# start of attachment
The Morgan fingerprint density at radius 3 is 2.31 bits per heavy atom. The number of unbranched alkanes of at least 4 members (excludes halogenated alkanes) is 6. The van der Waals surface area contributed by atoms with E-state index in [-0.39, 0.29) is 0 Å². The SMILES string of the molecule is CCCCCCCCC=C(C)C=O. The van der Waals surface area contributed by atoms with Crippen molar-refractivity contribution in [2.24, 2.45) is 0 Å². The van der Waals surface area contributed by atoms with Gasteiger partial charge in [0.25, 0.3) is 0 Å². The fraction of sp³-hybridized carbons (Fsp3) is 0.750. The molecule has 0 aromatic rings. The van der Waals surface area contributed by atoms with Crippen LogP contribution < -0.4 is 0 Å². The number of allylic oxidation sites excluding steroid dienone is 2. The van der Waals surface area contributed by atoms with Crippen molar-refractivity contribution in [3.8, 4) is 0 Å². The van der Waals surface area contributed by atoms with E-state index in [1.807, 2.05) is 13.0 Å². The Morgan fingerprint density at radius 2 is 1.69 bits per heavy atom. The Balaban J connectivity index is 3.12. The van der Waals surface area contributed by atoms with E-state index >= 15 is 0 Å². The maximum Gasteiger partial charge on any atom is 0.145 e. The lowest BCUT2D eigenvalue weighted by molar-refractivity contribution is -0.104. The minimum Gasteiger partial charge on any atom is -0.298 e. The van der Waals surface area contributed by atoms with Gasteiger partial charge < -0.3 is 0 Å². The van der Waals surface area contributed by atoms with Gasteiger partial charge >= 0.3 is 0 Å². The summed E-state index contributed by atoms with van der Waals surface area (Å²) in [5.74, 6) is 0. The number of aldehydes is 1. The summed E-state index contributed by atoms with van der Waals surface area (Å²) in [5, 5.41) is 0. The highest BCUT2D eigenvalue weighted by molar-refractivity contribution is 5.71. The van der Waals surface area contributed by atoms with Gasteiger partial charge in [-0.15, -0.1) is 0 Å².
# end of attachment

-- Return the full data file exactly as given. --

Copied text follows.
The Morgan fingerprint density at radius 3 is 2.31 bits per heavy atom. The number of unbranched alkanes of at least 4 members (excludes halogenated alkanes) is 6. The van der Waals surface area contributed by atoms with E-state index in [-0.39, 0.29) is 0 Å². The SMILES string of the molecule is CCCCCCCCC=C(C)C=O. The van der Waals surface area contributed by atoms with Crippen molar-refractivity contribution in [2.24, 2.45) is 0 Å². The van der Waals surface area contributed by atoms with Gasteiger partial charge in [0.25, 0.3) is 0 Å². The fraction of sp³-hybridized carbons (Fsp3) is 0.750. The molecule has 0 aromatic rings. The van der Waals surface area contributed by atoms with Crippen LogP contribution < -0.4 is 0 Å². The number of allylic oxidation sites excluding steroid dienone is 2. The van der Waals surface area contributed by atoms with Crippen molar-refractivity contribution in [3.8, 4) is 0 Å². The van der Waals surface area contributed by atoms with E-state index in [1.807, 2.05) is 13.0 Å². The Morgan fingerprint density at radius 2 is 1.69 bits per heavy atom. The Balaban J connectivity index is 3.12. The van der Waals surface area contributed by atoms with E-state index >= 15 is 0 Å². The maximum Gasteiger partial charge on any atom is 0.145 e. The lowest BCUT2D eigenvalue weighted by molar-refractivity contribution is -0.104. The minimum Gasteiger partial charge on any atom is -0.298 e. The van der Waals surface area contributed by atoms with Gasteiger partial charge < -0.3 is 0 Å². The van der Waals surface area contributed by atoms with Gasteiger partial charge >= 0.3 is 0 Å². The summed E-state index contributed by atoms with van der Waals surface area (Å²) in [5.74, 6) is 0. The number of aldehydes is 1. The summed E-state index contributed by atoms with van der Waals surface area (Å²) in [5, 5.41) is 0. The highest BCUT2D eigenvalue weighted by molar-refractivity contribution is 5.71. The van der Waals surface area contributed by atoms with Gasteiger partial charge in [-0.15, -0.1) is 0 Å².